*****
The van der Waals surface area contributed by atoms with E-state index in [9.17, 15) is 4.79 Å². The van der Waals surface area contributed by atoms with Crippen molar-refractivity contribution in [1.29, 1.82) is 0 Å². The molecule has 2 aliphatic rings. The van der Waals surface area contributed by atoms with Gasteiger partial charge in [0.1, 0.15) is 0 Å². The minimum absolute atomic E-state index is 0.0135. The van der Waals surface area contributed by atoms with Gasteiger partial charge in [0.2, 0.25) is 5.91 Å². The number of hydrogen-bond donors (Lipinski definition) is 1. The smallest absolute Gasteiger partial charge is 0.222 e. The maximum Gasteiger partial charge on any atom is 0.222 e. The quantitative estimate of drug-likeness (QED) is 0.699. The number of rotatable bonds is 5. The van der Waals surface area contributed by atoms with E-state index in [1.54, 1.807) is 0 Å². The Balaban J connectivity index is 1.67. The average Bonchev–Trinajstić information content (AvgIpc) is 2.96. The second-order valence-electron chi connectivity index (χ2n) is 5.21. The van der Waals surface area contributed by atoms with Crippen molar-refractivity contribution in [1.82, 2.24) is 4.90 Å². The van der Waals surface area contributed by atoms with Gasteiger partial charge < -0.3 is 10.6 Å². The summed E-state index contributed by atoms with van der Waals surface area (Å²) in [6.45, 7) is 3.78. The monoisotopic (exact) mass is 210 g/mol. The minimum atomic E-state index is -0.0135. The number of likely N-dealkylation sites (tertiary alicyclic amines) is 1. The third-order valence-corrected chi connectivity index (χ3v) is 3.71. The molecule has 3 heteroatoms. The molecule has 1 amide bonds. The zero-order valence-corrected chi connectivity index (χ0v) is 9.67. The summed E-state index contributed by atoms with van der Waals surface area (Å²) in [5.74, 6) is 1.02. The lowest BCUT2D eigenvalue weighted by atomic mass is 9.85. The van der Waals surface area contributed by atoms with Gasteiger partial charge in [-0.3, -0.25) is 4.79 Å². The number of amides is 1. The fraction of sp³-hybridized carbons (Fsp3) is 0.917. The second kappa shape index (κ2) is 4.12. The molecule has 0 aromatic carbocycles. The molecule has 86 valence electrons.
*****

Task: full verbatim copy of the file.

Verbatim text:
The van der Waals surface area contributed by atoms with E-state index in [9.17, 15) is 4.79 Å². The van der Waals surface area contributed by atoms with Crippen molar-refractivity contribution in [1.29, 1.82) is 0 Å². The molecule has 2 aliphatic rings. The van der Waals surface area contributed by atoms with Gasteiger partial charge in [0.1, 0.15) is 0 Å². The minimum absolute atomic E-state index is 0.0135. The van der Waals surface area contributed by atoms with Gasteiger partial charge in [0.2, 0.25) is 5.91 Å². The number of hydrogen-bond donors (Lipinski definition) is 1. The smallest absolute Gasteiger partial charge is 0.222 e. The maximum Gasteiger partial charge on any atom is 0.222 e. The quantitative estimate of drug-likeness (QED) is 0.699. The number of rotatable bonds is 5. The van der Waals surface area contributed by atoms with E-state index in [1.54, 1.807) is 0 Å². The Balaban J connectivity index is 1.67. The average Bonchev–Trinajstić information content (AvgIpc) is 2.96. The second-order valence-electron chi connectivity index (χ2n) is 5.21. The van der Waals surface area contributed by atoms with Crippen molar-refractivity contribution in [1.82, 2.24) is 4.90 Å². The van der Waals surface area contributed by atoms with Gasteiger partial charge < -0.3 is 10.6 Å². The summed E-state index contributed by atoms with van der Waals surface area (Å²) in [6.45, 7) is 3.78. The monoisotopic (exact) mass is 210 g/mol. The minimum atomic E-state index is -0.0135. The number of likely N-dealkylation sites (tertiary alicyclic amines) is 1. The third-order valence-corrected chi connectivity index (χ3v) is 3.71. The molecule has 3 heteroatoms. The molecule has 1 amide bonds. The zero-order valence-corrected chi connectivity index (χ0v) is 9.67. The summed E-state index contributed by atoms with van der Waals surface area (Å²) in [5.74, 6) is 1.02. The lowest BCUT2D eigenvalue weighted by atomic mass is 9.85. The van der Waals surface area contributed by atoms with Gasteiger partial charge in [-0.3, -0.25) is 4.79 Å². The number of amides is 1. The fraction of sp³-hybridized carbons (Fsp3) is 0.917. The second kappa shape index (κ2) is 4.12. The molecule has 0 aromatic carbocycles. The molecule has 86 valence electrons.